The book's primary flaw is that it is occasionally very dense, slow reading. (I would posit, however, that this is a good thing in a book of this sort, because it forces you to re-read, to mull, to try and tease out the necessary connections between a lot of complicated data.) Another problem is that the authors occasionally resort to sarcasm and snarkiness in order to make a point. This defect is hardly unique in the today’s sour political climate, but it is disappointing. The snide remarks may draw a laugh from the true-believers, but they also tend to sound like sour grapes to people outside the circle and therefore undermine the authors' case against Bush. Still, these are minor flaws in an otherwise sober-minded and compelling book.
A bigger problem, at least for some readers, will be the author's credentials – they are both unabashed, card-carrying liberals (Alterman wrote the book What Liberal Media? and Green has held public office as a Democrat). I know that little factoid will instantly invalidate these men's perspectives for certain readers. The facts they present, however, are pretty hard to argue with, regardless of what affiliations the authors may admit to. It has been said that liberals lose debates because they are motivated by emotion whereas conservatives rely on statistics and logic alone. Well, if that's true, then this is a debate Alterman and Green must win – the book is exhaustively annotated, with some 54 pages of references in the back.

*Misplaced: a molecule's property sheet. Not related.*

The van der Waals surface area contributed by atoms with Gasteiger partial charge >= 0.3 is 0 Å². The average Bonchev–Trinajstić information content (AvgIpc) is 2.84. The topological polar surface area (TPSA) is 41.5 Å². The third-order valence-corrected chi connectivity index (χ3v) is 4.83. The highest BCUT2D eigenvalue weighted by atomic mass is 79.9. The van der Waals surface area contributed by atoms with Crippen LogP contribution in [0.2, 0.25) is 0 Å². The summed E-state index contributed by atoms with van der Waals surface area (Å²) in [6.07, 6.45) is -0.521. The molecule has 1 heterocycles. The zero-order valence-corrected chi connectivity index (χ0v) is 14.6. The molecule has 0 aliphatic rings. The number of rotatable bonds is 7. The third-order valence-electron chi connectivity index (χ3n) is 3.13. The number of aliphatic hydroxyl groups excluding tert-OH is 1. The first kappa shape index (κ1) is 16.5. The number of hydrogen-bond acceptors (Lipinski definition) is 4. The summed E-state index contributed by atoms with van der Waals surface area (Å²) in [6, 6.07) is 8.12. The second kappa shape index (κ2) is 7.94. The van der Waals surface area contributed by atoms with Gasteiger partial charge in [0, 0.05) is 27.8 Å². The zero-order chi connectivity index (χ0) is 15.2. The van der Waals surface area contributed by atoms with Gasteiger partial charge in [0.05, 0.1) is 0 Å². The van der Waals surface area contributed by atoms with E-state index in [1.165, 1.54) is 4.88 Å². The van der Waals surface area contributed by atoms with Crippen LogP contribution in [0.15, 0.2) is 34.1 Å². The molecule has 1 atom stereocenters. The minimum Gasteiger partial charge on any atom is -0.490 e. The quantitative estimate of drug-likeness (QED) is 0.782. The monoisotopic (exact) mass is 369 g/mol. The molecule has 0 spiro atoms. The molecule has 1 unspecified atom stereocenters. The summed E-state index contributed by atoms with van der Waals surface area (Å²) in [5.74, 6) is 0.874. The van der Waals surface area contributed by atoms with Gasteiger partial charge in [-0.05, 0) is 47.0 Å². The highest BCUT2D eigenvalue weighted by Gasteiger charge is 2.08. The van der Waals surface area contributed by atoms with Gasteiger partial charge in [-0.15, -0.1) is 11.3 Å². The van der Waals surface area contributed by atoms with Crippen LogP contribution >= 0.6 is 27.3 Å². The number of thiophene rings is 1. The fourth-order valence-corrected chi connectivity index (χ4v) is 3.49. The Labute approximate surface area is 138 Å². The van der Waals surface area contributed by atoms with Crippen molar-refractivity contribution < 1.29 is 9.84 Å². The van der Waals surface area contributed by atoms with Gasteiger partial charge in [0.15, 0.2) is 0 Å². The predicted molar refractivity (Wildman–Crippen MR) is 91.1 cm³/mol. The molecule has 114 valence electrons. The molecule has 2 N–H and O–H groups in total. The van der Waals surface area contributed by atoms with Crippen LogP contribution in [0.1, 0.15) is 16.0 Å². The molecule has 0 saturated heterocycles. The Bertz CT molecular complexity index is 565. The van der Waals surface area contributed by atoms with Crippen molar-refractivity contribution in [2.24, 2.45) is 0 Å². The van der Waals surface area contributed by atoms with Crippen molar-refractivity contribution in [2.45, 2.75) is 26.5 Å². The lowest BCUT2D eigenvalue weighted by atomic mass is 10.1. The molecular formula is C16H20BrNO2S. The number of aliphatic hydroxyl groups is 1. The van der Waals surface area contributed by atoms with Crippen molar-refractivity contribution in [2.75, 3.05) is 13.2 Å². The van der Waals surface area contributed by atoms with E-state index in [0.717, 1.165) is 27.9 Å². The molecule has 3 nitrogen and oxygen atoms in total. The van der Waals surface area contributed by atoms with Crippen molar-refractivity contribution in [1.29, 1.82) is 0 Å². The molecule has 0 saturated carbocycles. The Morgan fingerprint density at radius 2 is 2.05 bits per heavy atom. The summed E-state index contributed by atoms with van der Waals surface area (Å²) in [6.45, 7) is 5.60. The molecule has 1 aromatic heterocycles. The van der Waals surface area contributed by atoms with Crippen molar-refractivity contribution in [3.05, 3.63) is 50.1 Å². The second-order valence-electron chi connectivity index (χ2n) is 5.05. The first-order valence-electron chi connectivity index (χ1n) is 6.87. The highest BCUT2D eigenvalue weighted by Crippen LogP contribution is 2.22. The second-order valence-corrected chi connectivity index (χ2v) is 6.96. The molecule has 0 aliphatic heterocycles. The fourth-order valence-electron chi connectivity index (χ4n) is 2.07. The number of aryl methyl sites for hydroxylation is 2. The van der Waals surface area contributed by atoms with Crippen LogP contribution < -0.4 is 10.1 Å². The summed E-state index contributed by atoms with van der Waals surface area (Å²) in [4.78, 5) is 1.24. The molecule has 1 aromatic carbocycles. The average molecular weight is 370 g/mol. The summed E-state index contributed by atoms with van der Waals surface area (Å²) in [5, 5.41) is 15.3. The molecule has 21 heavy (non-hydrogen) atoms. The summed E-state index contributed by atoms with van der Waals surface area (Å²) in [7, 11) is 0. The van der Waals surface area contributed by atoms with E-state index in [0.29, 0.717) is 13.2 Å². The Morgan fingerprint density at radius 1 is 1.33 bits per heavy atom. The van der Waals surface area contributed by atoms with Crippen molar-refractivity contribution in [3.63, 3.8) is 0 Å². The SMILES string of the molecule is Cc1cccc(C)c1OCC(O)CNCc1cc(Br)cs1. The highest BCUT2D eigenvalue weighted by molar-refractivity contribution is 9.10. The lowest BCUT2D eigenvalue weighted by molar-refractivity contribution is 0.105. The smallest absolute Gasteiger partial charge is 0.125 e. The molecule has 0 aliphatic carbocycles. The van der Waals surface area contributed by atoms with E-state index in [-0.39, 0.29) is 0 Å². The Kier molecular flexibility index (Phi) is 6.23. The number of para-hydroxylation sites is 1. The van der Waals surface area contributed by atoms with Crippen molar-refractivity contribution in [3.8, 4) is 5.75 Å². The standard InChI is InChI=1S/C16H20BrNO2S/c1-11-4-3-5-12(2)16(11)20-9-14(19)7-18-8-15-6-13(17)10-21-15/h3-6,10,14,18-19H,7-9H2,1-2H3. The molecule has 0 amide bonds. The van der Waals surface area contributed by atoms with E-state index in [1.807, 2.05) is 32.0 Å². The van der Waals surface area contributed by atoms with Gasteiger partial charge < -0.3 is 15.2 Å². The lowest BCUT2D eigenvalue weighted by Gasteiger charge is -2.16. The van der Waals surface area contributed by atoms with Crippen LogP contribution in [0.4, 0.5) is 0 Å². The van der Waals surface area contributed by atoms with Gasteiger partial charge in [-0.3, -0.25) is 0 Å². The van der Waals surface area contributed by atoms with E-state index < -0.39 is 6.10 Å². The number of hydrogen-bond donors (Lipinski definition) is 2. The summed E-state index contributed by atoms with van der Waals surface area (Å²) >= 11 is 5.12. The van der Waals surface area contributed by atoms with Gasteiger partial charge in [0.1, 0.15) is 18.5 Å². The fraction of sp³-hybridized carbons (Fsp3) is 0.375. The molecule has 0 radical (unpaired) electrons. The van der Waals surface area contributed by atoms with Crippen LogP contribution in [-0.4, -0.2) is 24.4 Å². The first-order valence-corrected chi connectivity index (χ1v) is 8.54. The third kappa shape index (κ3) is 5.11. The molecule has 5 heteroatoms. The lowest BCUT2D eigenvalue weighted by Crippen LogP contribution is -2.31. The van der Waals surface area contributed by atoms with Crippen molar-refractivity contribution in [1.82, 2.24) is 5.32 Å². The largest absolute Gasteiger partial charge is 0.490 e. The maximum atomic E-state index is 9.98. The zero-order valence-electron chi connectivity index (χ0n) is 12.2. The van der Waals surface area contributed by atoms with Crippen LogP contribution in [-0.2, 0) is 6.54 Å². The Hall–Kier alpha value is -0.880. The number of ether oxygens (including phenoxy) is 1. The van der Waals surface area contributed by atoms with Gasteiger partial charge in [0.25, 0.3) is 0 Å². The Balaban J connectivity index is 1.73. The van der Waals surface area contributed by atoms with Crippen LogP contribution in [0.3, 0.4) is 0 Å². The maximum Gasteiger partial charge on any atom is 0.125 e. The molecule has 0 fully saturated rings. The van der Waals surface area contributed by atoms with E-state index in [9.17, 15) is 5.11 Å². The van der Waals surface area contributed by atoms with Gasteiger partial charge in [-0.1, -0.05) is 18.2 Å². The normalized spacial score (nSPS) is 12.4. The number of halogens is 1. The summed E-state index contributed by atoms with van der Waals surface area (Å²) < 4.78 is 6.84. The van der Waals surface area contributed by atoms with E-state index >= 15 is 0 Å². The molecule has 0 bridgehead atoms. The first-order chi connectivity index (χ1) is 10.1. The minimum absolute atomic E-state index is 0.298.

In the end, you'll make up your own mind what you think of our incumbent president, regardless of what I may think or write in this space. But I hope you will remember that the men who are currently in charge would deny you the debate over their merits, if they had their druthers. In the Bushiverse, they are right and anyone who says otherwise is not only wrong, but unpatriotic. Does that sound like the America you were taught about in school, the one that was described in those "Schoolhouse Rock" segments we grew up on?
My friends, we are living in a pivotal moment in history. The events of these early years of the new century – particularly this election year – could literally make or break our great country. That means it is more vital than ever that people express their opinions, that we have a free and open debate about the issues that matter, and most importantly, that we educate ourselves about what has really gone on in this country over the last few years and vote accordingly come November.